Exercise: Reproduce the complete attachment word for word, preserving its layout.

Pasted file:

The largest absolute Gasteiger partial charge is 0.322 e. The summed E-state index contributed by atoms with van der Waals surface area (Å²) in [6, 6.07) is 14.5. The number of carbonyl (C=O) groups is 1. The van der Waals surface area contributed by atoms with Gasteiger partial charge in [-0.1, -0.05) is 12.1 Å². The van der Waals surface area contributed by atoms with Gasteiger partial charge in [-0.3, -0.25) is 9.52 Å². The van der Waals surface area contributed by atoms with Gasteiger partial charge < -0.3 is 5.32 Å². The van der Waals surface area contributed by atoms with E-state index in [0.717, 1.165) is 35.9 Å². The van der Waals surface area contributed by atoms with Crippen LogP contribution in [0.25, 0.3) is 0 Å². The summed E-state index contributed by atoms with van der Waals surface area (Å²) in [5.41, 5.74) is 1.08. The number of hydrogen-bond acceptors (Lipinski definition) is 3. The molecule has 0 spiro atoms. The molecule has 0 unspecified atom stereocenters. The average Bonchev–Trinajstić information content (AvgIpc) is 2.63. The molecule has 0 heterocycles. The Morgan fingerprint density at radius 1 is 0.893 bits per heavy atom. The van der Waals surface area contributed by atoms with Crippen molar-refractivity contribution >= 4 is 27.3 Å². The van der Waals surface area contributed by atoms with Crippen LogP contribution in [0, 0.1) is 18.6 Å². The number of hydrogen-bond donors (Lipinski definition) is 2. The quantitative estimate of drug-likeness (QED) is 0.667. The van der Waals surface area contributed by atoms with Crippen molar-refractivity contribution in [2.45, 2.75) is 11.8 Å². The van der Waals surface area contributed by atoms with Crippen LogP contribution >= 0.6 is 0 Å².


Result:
The largest absolute Gasteiger partial charge is 0.322 e. The summed E-state index contributed by atoms with van der Waals surface area (Å²) in [6, 6.07) is 14.5. The number of carbonyl (C=O) groups is 1. The van der Waals surface area contributed by atoms with Gasteiger partial charge in [-0.1, -0.05) is 12.1 Å². The van der Waals surface area contributed by atoms with Gasteiger partial charge in [-0.3, -0.25) is 9.52 Å². The van der Waals surface area contributed by atoms with Gasteiger partial charge < -0.3 is 5.32 Å². The van der Waals surface area contributed by atoms with E-state index in [0.717, 1.165) is 35.9 Å². The van der Waals surface area contributed by atoms with Crippen LogP contribution in [0.25, 0.3) is 0 Å². The summed E-state index contributed by atoms with van der Waals surface area (Å²) in [5.41, 5.74) is 1.08. The number of hydrogen-bond acceptors (Lipinski definition) is 3. The molecule has 0 spiro atoms. The molecule has 0 unspecified atom stereocenters. The average Bonchev–Trinajstić information content (AvgIpc) is 2.63. The molecule has 0 heterocycles. The Morgan fingerprint density at radius 1 is 0.893 bits per heavy atom. The van der Waals surface area contributed by atoms with Crippen molar-refractivity contribution >= 4 is 27.3 Å². The van der Waals surface area contributed by atoms with Crippen LogP contribution in [0, 0.1) is 18.6 Å². The number of hydrogen-bond donors (Lipinski definition) is 2. The quantitative estimate of drug-likeness (QED) is 0.667. The van der Waals surface area contributed by atoms with Crippen molar-refractivity contribution in [2.45, 2.75) is 11.8 Å². The van der Waals surface area contributed by atoms with Crippen LogP contribution >= 0.6 is 0 Å².